51. Augustus, Res Gestae Divi Augusti, 1, 22 (1st cent. BCE - 1st cent. CE)  Tagged with subjects: •nan Found in books: Keith and Myers (2023), Vergil and Elegy. 118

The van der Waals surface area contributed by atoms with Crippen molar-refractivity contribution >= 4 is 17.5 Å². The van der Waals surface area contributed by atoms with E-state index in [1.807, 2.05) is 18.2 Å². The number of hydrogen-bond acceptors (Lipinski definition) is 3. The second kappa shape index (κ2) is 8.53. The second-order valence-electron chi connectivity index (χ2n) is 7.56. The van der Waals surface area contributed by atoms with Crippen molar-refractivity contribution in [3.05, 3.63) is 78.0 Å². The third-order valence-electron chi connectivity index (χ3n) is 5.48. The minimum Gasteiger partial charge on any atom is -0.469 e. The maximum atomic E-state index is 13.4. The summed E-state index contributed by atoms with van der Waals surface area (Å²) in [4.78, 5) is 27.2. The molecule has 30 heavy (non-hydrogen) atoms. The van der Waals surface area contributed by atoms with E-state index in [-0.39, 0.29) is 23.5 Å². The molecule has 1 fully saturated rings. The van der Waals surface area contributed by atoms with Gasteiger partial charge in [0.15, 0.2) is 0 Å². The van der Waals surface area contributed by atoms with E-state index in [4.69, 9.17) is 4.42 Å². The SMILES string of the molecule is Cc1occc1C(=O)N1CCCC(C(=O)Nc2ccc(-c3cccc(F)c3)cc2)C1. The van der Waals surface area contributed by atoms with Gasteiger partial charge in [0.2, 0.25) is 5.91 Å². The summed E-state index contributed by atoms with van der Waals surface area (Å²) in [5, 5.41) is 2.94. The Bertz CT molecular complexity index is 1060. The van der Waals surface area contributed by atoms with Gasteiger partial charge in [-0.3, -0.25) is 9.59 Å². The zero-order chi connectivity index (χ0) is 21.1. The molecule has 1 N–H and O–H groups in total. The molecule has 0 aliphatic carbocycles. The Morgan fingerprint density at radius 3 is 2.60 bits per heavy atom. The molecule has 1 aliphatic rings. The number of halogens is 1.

52. Vergil, Georgics, 1.14-1.18, 1.147-1.148, 1.509, 2.9-2.82, 2.490, 2.493, 3.4, 3.13, 3.16, 4.1, 4.281-4.310, 4.315-4.316, 4.319-4.325, 4.351-4.356, 4.448, 4.452-4.527, 4.532, 4.559-4.566 (1st cent. BCE - 1st cent. BCE)  Tagged with subjects: •nan Found in books: Keith and Myers (2023), Vergil and Elegy. 11, 12, 13, 14, 15, 21, 39, 41, 46, 47, 58, 172, 173, 187, 192, 311, 312, 316; Konig (2022), The Folds of Olympus: Mountains in Ancient Greek and Roman Culture, 349; Xinyue (2022), Politics and Divinization in Augustan Poetry, 64